This case, however, presents a unique factual twist on the employer liability prong of a sexual harassment analysis-that of a subordinate (Mr. Miller) allegedly harassing a supervisor (Ms. Lyles). Neither the Supreme Court nor the D.C. Circuit has had occasion to decide whether an employer can be vicariously liable when a subordinate employee sexually harasses his or her supervisor. In fact, very few courts have ever been faced with this issue. T o assess the District’s liability, then, the Court must establish a framework for analyzing an employer’s liability where a subordinate allegedly harasses his or her supervisor.
In this case, the Court finds that the Curry standard should apply in the context of subordinate-to-supervisor harassment-with an important exception: An employer may be held liable for the harassment of a supervisor by a subordinate if the employer knew or should have known of the harassment and failed to implement prompt and appropriate action; but an employer will not be liable for the sexual harassment of a supervisor by a subordinate where the supervisor-plaintiff had the ability to stop the harassment and failed to do so. The Court finds this standard to be the most appropriate because it empowers the supervisor to remove or reprimand the subordinate-harasser, while ensuring that if the supervisor is unable to address the harassment and reports the subordinate-harasser to her supervisors, i.e., takes action to stop the harassment, and it is unsuccessful or the employer resists such actions, the employer will still be liable for allowing the hostile work environment to persist despite being on notice of the problem. Other courts confronting this issue have developed a similar standard, albeit less explicitly. See, e.g., Mingo v. Roadway Express, Inc., 135 F.Supp.2d 884, 891, 898 (N.D. Ill. 2001) (noting that the plaintiff, a female supervisor, “never reprimanded, counseled, or disciplined any of [the] dock workers whom she supervised for their [offensive] comments, ” but ultimately finding that there was a genuine issue of material fact as to whether her employer had notice of her sexual harassment allegations and failed to do something about it); Cronin v. United Serv. Stations, Inc., 809 F.Supp. 922, 930‒31 (M.D. Ala. 1992) (entering judgment for the plaintiff-supervisor because she reported incidents of her subordinate harassing her to her supervisor and he failed to act); Perkins v. General Motors Corp., 709 F.Supp. 1487, 1497‒98 (W.D. Mo. 1989) (finding that because the plaintiff supervisor “knew how to use the available disciplinary procedures and ha[d] the supervisory power to stop the conduct and punish the offender, ” and failed to do so, the employer could not be liable for creating a sexually hostile work environment); Lewis v. Sugar Creek Stores, Inc., No. 96-CV-0100E(H), 1996 WL 685730, at *2 (W.D.N.Y. Nov. 25, 1996) (stating that it is not true that “as a matter of law, an employee cannot bring a hostile environment claim where the conduct that created the hostile environment was committed by the employee’s subordinate(s)” and explaining that in determining the employer’s liability at the summary judgment stage, it makes a difference whether the supervisor-plaintiff had the authority to stop the harassment by her subordinate and failed to do so); see also Henlon v. Chambers, 195 W.Va. 99, 108‒109 (W.Va. 1995) (“if a supervisor complains to her employer of a subordinate’s harassment and the employer responds, ‘You take care of it, ’ that may in some cases be sufficient-if the supervisor has full disciplinary authority and circumstances permit use of it. In other cases, however, that response may be inadequate.”).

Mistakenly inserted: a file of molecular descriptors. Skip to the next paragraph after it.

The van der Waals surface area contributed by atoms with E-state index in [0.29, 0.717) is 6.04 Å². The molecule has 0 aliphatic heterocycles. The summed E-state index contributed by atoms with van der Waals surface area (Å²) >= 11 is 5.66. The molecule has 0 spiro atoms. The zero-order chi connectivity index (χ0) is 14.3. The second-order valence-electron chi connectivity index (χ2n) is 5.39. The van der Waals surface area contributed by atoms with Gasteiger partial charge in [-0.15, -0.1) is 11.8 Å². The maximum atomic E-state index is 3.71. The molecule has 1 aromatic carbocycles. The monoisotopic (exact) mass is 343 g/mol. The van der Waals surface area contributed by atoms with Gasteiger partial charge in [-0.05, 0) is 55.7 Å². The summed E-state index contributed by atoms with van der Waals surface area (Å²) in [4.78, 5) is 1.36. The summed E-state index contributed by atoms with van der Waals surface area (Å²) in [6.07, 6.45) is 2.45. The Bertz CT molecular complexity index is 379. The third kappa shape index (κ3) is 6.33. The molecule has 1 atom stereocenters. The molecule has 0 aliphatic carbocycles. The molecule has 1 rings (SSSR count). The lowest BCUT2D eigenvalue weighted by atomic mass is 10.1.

Though the Court finds this to be the appropriate standard, the parties have not briefed whether this legal standard should apply, and if so, whether Ms. Lyles-as a matter of law-has met it. On the one hand, Ms. Lyles, as Mr. Miller s supervisor,  may have been in a position to take tangible employment actions” against him-indeed, she wrote an evaluation of his work and never mentioned the alleged incidents of sexual harassment. See Pl.’s Ex. 12, ECF No. 46-13; see also Def’s Mot. Summ. J. at 8. This could suggest that she had the ability to stop the harassment and failed to do so. On the other hand, if removal was required to address the harassment, it is unclear whether Ms. Lyles could have removed Mr. Miller, as her supervisor, Mr. Parks, was responsible for Mr. Miller’s hiring. See Def’s Ex. E, ECF No. 45-1.
And moreover, it is unclear whether Mr. Parks was on notice of Ms. Lyles’s allegations, as there seems to be a genuine issue of material fact as to whether Ms. Lyles brought her allegations against Mr. Miller to Mr. Parks’s attention. While the District argues that there is an “absence of any facts demonstrating that the District knew about Mr. Miller’s alleged harassment of Plaintiff, ” see Def’s Reply at 6‒7, Mr. Parks’s deposition suggests otherwise. See Parks Dep. at 57‒58, ECF No. 46-8 (saying that he was informed that Ms. Lyles “made claims that Mr. Miller sexually harassed her” and also stating, “I do recall there was an incident that she had alleged, I recall that . . . . I’m saying I remember something about a phone call. I’m not sure if the phone call came from Ms. Lyles or Ms. Yearwood about her concern about interacting with Mr. Miller, I believe.). That, combined with Ms. Lyles s own statements that she informed Mr. Parks about her sexual harassment in June 2007, see Pl.’s Resp. to Interrogatory No. 4, would seem to raise a genuine issue of material fact as to whether (1) Ms. Lyles ever took action herself to stop the harassment by reporting it to her supervisor and (2) if she did, whether the District failed to take prompt or appropriate action in response. Because factual issues surround the legal framework outlined by the Court today, and the parties have not briefed them fully, the Court must deny without prejudice the defendant’s motion for summary judgment on the hostile work environment claim, so that the parties may renew their motions in light of the Court’s ruling.